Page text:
Moreland is a local government area in Metropolitan Melbourne. The local community wants to be actively involved in developing the city. How to gather reliable insights from the community and get a sufficient level of feedback?
Participatory tools can efficiently solve small‐scale planning issues that however have a significant meaning for the local community. This was the case last summer in Moreland when the city council was about to begin the construction of a public toilet at Methven Park.
A new public toilet for an old 19th century park had been a debate between the council and the public for nearly twenty years.
”The community could not agree as to where the new toilet should go and the council did not want to put the toilet where it had been for a range of logistical and infrastructure reasons. And the traditional methods of consultation had been used – and there had been division and resistance amongst the community. For one reason or another over that course of twenty years nothing had happened”, says Marco Bass, Manager of Communications and Customer Service at the City of Moreland.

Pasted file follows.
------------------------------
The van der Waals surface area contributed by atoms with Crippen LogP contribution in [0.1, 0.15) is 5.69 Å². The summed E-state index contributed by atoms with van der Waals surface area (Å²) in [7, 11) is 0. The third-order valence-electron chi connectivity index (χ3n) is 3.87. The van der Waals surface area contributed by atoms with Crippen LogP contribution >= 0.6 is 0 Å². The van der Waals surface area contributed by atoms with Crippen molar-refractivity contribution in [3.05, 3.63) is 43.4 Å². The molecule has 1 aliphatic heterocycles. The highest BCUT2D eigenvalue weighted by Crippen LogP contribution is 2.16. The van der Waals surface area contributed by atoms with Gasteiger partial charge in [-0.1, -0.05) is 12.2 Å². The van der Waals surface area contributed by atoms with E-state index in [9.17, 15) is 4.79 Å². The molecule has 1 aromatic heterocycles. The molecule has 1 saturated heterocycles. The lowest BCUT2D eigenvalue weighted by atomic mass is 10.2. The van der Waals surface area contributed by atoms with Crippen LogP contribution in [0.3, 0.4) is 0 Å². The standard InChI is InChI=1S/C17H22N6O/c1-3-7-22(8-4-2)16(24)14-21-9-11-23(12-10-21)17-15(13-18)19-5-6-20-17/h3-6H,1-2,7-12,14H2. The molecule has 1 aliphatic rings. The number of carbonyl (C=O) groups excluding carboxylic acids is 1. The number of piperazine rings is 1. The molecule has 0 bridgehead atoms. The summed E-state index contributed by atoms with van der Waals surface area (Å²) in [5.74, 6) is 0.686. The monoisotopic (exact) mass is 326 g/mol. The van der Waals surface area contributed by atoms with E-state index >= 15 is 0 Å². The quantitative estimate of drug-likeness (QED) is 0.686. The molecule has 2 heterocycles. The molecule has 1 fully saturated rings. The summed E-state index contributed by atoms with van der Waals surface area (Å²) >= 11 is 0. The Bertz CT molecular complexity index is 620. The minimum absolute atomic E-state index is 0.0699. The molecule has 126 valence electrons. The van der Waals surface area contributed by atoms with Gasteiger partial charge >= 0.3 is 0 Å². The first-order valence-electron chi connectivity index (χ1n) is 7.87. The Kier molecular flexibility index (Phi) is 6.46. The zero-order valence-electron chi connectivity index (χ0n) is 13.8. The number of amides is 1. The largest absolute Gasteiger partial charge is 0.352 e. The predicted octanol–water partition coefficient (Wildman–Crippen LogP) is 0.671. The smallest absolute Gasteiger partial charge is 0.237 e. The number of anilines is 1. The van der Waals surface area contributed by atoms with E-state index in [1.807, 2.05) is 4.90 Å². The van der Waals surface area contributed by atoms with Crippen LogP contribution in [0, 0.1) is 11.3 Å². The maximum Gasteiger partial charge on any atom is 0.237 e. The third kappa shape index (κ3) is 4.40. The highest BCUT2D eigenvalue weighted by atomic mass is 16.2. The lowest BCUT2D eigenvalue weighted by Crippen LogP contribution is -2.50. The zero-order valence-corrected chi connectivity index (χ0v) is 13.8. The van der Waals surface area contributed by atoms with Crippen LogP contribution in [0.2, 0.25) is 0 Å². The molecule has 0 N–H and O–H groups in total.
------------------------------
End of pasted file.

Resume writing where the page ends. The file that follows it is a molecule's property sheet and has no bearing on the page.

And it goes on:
Early summer of 2017, when the construction work was about to begin, several community members expressed their concern especially related to the location of the toilet. Therefore the city council did not proceed with the construction work, deciding instead to ask the community once more for insights on the location of the toilet.
Reliability and efficiency with a map‐based web survey
The chosen community engagement tools were Harava map survey, community events and phone voting. In the survey the council presented two optional locations for the building. The council also explained why due to logistics and infrastructure certain locations proposed by the community were unable to implement.
In Moreland community engagement is considered an essential part of urban development processes. The local community is very active and vocal and they want to have their voice heard. The council has to be able to confirm that the results of the engagement surveys are reliable.